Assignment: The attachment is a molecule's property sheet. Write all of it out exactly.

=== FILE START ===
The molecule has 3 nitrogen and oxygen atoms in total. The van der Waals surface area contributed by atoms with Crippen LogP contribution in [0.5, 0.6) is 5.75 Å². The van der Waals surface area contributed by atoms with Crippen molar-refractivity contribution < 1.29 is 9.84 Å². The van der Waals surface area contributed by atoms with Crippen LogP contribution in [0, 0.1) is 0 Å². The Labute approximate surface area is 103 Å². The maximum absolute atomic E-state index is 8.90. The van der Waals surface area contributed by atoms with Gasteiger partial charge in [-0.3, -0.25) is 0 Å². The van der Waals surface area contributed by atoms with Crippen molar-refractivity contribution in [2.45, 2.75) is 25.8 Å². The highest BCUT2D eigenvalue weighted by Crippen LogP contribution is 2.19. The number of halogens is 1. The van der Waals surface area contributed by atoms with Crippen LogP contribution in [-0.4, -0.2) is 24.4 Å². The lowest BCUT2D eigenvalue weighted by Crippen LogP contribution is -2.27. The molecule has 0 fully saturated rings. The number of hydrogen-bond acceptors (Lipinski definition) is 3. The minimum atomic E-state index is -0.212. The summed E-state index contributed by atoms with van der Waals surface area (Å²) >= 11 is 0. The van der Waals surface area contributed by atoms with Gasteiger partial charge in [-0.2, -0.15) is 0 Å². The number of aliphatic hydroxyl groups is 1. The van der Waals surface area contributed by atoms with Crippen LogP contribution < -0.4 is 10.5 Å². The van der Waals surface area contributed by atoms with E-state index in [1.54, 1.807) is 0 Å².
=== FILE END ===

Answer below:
The molecule has 3 nitrogen and oxygen atoms in total. The van der Waals surface area contributed by atoms with Crippen LogP contribution in [0.5, 0.6) is 5.75 Å². The van der Waals surface area contributed by atoms with Crippen molar-refractivity contribution < 1.29 is 9.84 Å². The van der Waals surface area contributed by atoms with Crippen LogP contribution in [0, 0.1) is 0 Å². The Labute approximate surface area is 103 Å². The maximum absolute atomic E-state index is 8.90. The van der Waals surface area contributed by atoms with Gasteiger partial charge in [-0.3, -0.25) is 0 Å². The van der Waals surface area contributed by atoms with Crippen molar-refractivity contribution in [2.45, 2.75) is 25.8 Å². The highest BCUT2D eigenvalue weighted by Crippen LogP contribution is 2.19. The number of halogens is 1. The van der Waals surface area contributed by atoms with Crippen LogP contribution in [-0.4, -0.2) is 24.4 Å². The lowest BCUT2D eigenvalue weighted by Crippen LogP contribution is -2.27. The molecule has 0 fully saturated rings. The number of hydrogen-bond acceptors (Lipinski definition) is 3. The minimum atomic E-state index is -0.212. The summed E-state index contributed by atoms with van der Waals surface area (Å²) >= 11 is 0. The van der Waals surface area contributed by atoms with Gasteiger partial charge in [-0.2, -0.15) is 0 Å². The number of aliphatic hydroxyl groups is 1. The van der Waals surface area contributed by atoms with Crippen LogP contribution < -0.4 is 10.5 Å². The van der Waals surface area contributed by atoms with E-state index in [1.54, 1.807) is 0 Å².